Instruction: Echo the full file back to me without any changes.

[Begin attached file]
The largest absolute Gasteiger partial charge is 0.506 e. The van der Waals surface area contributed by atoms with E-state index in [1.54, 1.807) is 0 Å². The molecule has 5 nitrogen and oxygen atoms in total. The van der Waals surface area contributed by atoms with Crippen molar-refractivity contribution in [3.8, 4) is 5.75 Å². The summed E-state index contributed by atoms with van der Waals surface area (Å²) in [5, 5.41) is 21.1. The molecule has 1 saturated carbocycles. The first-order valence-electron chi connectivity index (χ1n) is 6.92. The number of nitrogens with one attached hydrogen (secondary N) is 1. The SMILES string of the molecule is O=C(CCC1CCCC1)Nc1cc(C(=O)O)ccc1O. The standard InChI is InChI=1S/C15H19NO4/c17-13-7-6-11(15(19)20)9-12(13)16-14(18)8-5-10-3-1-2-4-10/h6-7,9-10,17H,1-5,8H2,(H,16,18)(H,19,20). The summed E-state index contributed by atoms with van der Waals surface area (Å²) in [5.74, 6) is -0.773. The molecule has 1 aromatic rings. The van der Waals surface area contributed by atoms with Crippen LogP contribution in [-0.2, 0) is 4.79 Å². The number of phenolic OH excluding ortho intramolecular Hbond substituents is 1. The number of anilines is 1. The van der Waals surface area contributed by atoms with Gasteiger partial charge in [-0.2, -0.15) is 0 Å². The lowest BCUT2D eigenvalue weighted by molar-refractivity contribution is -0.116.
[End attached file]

The largest absolute Gasteiger partial charge is 0.506 e. The van der Waals surface area contributed by atoms with E-state index in [1.54, 1.807) is 0 Å². The molecule has 5 nitrogen and oxygen atoms in total. The van der Waals surface area contributed by atoms with Crippen molar-refractivity contribution in [3.8, 4) is 5.75 Å². The summed E-state index contributed by atoms with van der Waals surface area (Å²) in [5, 5.41) is 21.1. The molecule has 1 saturated carbocycles. The first-order valence-electron chi connectivity index (χ1n) is 6.92. The number of nitrogens with one attached hydrogen (secondary N) is 1. The SMILES string of the molecule is O=C(CCC1CCCC1)Nc1cc(C(=O)O)ccc1O. The standard InChI is InChI=1S/C15H19NO4/c17-13-7-6-11(15(19)20)9-12(13)16-14(18)8-5-10-3-1-2-4-10/h6-7,9-10,17H,1-5,8H2,(H,16,18)(H,19,20). The summed E-state index contributed by atoms with van der Waals surface area (Å²) in [5.74, 6) is -0.773. The molecule has 1 aromatic rings. The van der Waals surface area contributed by atoms with Crippen LogP contribution in [-0.2, 0) is 4.79 Å². The number of phenolic OH excluding ortho intramolecular Hbond substituents is 1. The number of anilines is 1. The van der Waals surface area contributed by atoms with Gasteiger partial charge in [-0.2, -0.15) is 0 Å². The lowest BCUT2D eigenvalue weighted by molar-refractivity contribution is -0.116.